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Amid Reports Of A Revamp; How Much Does The Mac Mean To Apple?

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Amid Reports Of A Revamp; How Much Does The Mac Mean To Apple?

Apple Inc. (NASDAQ: AAPL) has undertaken a radical revamp of its Mac Pro. Will that mean anything for the company, which has now realigned its interest around the iPhone?

What's New?

Apple said it is working on a completely revamped Mac Pro, with a modular design that can accommodate high-end CPUs and big, honking hot-running GPUs. The company is also working on an Apple-branded pro displays to go with the new Mac Pro.

The Mac Pro line is a series of Intel Corporation (NASDAQ: INTC) Xenon-based workstation and server computers manufactured by Apple.

The redesigned computer line won't come until after the year is out, according to Apple.

Meanwhile, Apple released meager speed-bump updates to the existing Mac Pros. The modifications include:

  • The $2,999 model goes from 4 Xeon CPU cores to 6, and from dual AMD G300 GPUs to dual G500 GPUs.
  • The $3,999 model goes from 6 CPU cores to 8, and from dual D500 GPUs to dual D800 GPUs.
  • There hasn't been any other change, including the ports. No USB-C and no Thunderbolt 3.

New iMac For Professional Users Is On The Way

Apple also indicated that it will introduce a new version of the iMac later in 2017, with the product targeting professional users. The new Mac will not have a touch screen, according to a BuzzFeed article quoting Phil Schiller, Apple's senior vice president of marketing.

Mac's Importance Fading Away

Mac, which accounted for a lofty 86 percent of total Apple revenues in 2000, gradually ceded importance to the iPod after that's device's 2002 launch. Mac's share of revenues fell below 80 percent in 2002. Mac's dwindling importance to Apple was captured in an infographic presented by Statista.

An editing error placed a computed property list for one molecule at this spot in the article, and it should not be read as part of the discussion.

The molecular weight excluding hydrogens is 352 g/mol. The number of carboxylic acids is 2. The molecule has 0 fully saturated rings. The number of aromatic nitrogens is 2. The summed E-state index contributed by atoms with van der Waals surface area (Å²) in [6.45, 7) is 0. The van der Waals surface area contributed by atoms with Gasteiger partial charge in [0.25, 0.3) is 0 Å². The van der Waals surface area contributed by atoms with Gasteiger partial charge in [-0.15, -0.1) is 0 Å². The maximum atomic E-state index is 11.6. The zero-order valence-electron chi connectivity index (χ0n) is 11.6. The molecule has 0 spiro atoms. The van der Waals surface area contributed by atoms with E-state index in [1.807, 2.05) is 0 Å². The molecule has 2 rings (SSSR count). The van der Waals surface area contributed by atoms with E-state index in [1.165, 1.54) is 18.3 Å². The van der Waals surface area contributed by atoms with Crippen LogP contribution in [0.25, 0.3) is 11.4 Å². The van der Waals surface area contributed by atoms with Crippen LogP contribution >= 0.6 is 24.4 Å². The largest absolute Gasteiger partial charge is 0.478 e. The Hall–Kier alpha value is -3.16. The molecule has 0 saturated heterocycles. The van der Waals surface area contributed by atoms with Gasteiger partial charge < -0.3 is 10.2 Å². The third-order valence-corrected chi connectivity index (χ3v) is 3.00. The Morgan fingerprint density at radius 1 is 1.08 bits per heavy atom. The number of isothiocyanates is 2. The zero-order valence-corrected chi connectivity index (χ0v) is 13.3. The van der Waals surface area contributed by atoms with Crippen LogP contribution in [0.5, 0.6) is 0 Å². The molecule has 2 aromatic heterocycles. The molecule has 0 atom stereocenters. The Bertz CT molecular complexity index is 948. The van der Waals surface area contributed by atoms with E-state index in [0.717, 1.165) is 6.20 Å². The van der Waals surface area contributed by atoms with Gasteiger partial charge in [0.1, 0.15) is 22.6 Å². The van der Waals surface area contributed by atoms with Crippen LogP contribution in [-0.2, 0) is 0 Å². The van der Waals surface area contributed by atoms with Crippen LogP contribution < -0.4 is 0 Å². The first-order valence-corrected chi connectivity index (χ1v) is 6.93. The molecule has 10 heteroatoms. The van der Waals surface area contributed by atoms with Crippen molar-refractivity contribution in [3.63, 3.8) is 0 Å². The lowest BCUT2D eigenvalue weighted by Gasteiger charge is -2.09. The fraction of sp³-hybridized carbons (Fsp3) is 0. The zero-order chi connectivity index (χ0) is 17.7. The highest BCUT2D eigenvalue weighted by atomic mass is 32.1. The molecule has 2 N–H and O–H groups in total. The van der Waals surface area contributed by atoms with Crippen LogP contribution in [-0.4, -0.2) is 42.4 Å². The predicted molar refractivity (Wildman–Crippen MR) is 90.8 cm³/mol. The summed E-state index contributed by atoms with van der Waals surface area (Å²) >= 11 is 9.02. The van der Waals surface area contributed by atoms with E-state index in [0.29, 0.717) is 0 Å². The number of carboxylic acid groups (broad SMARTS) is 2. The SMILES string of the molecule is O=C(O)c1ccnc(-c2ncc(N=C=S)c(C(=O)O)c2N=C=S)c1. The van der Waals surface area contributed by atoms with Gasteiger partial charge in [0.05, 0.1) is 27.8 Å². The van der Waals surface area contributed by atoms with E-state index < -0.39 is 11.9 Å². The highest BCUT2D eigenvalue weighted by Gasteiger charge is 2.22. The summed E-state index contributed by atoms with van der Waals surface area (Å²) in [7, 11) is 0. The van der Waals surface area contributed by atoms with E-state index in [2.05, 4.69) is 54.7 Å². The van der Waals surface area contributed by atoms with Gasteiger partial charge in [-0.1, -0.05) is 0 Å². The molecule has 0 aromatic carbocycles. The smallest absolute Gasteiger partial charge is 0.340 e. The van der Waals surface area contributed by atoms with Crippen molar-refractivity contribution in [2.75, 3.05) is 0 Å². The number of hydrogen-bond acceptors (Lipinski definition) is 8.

The revenue contribution from the Mac steadied in 2006 amid the launch of the Intel-based iMac, MacBook and MacBook Pro, with the computer's contribution to Apple revenue exceeding 40 percent. The launch of the iPhone in 2007 exerted renewed pressure on Apple's Mac: The Mac's revenue share dwindled from more than 40 percent in 2007 to an anemic 11 percent in 2016.

Infographic: The Mac's Waning Relevance to Apple | Statista

Source: Statista

In the first quarter, the share of Mac revenues slipped further to 9 percent. The product refresh and revamp could, therefore, be an attempt to lift the sagging fortunes of the Mac. That said, with Apple's focus increasingly shifting to lean-and-mean devices, it remains to be seen if the incremental resources Apple is committing to the Mac will change the computer line's significance to the bottom line in Cupertino.

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